Death, Theft, Violence, and Catnip: The M-ASFF In Review
May 5, 2011
On Tuesday, John Giambruno’s Video Production class put on M-A’s first student film festival in eight years, showcasing films written, directed, and produced by the students. The films showed the immense creativity of the Video Production students and covered a broad range of topics. Below are short reviews for each film.
“Peace” Directed by Jade Vaughn
Vaughn stars in her own film, playing a girl who is coping with the loss of her sister who died in a rope swing accident. The film is very well shot, especially in the beginning. The camera shots and angles show the imbalance of the girl’s life, from panning to where the audience expects someone to be– such as when Jade holds up skirts or shorts as if asking for her late sister’s opinion– to including an empty cereal bowl at the dining table. Vaughn simply but poetically captures the bond between two sisters by attributing to each of them a bracelet with a silver peace charm, a sort of connection that they still share, even though one of them has passed away.
“To open a box” Directed by Atzin Sanchez
Sanchez added a throwback to old-fashioned silent films with her contribution to the festival, showing us just how difficult it is to open a taped-up box. Upon receiving the box in the mail, Sanchez attempts to open it, but cannot, as she has mislaid her scissors. After several seconds of futile searching, all seems lost for our heroine, who collapses into charmingly exaggerated sobs, her despair almost keeping time with the Chopin waltz playing in the background. She is revived, however, when a text message– heralded into the scene by Scott Joplin’s “The Entertainer”– finally tells her how to open the box by using the “flippy thing on the side.” Sanchez opens the box to find nothing in it, but all’s well. In this case, it was the experience, not the result that was the reward.
“Murder at School” Produced by Monica V., Danielle P., Michelle K., and Selomit O.
Danielle P. plays a detective trying to solve a recent murder at her school. Armed with her trench coat and infallible wits, she sets out to find out just what happened to the now deceased student. She speaks to the victim’s boyfriend and ex-best friend, imagining how either one of them could have been involved in the murder. The film’s end was rather predictable– a teary confession from the Danielle’s third suspect–, but the black-and-white ghostly return of the victim ominously pointing at her murderer was a nice touch. Also included a cameo by English teacher Ana Ventura.
“American Dream” Directed by Jonas Jacobsen
“American Dream” is a simple, monochrome vignette starring Jacobsen. Its charm lies in its simplicity. The film consists mostly of just four clips: Jacobsen’s eyes opening, him doing pushups, and two angles of him doing crunches. The sequence of these four clips gets faster and faster and is soon interrupted with a cut of armed marines walking in front of a military compound. Overall, a poetic film, especially with Jacobsen’s disarming smile at the very end.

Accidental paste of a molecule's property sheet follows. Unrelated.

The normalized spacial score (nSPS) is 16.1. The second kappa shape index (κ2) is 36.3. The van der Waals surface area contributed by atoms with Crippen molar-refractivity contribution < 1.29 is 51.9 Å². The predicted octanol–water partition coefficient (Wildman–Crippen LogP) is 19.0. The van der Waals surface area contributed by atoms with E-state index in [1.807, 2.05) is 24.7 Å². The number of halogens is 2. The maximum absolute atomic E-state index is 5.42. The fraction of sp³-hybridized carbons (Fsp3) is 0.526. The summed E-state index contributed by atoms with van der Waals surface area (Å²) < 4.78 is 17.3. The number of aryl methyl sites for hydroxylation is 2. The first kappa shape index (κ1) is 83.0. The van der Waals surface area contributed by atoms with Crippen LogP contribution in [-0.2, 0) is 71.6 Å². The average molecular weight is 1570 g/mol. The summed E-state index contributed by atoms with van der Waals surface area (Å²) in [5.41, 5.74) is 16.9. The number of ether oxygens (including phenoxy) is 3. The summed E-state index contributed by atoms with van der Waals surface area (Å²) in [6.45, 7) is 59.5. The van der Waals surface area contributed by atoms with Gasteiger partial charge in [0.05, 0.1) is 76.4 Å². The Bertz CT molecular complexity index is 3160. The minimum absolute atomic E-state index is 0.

“The First Job” Directed by Bryan Garcia, Brenda Gomez, and Alexis Rodriguez
Garcia plays an avid gamer who goes out for a drive, only to have his car stolen. He seeks the help of a middleman, played by Dustin Fosgett, who will presumably hire an agent to get the car back. At first, it seems as though Fosgett was the one who would retrieve the car, but his somewhat untimely disappearance places the responsibility on the shoulders of Gomez, the actual agent. She is ultimately successful in finding the stolen car, thus giving her character the edge of female empowerment, which is always welcome to see.
“Bullies Bad Day” Directed by Jason Paulin and Cody Richenberg
Richenberg plays “a kid who can’t fight,” but who manages to fulfill every wimp’s fantasy of triumphing over the schoolyard goons. After having his own money stolen, he seeks revenge on the bullies, played by Paulin and Charles Washington, but solely for his own gain. His vengeance on the bullies is paired with his trying to retrieve and return a wallet stolen by the bullies that belonged to a girl played by Destiny Mitchell. While violent retaliation is rarely commendable, Richenberg’s good deed at the film’s conclusion– giving Mitchell’s wallet back to her– shows that even the downtrodden can follow a wholesome moral compass.
“Odd Family Business” Directed by Katie and Jonathan Morataya
Family ties can be remarkably powerful, even to the point that they can wake the dead. After swearing to get revenge for the murders of some of their own, a family, presumably headed by Jonathan Morataya, finds themselves the targets of another vengeful plot, carried out by their otherwise sweet-looking friend. However, though it appears that this friend has succeeded in killing all of her enemies, she ultimately meets her demise when that same family comes back from the grave, pushes her over, and kicks her while she’s down. Commendable parts of this film include the well-presented and believable familial unit of the main characters, as well as the ninja skills of one guy who jumped off a tree to gun someone down.
“Ya-ssassins” Produced by George B., Dan M., Drew U., Adam S.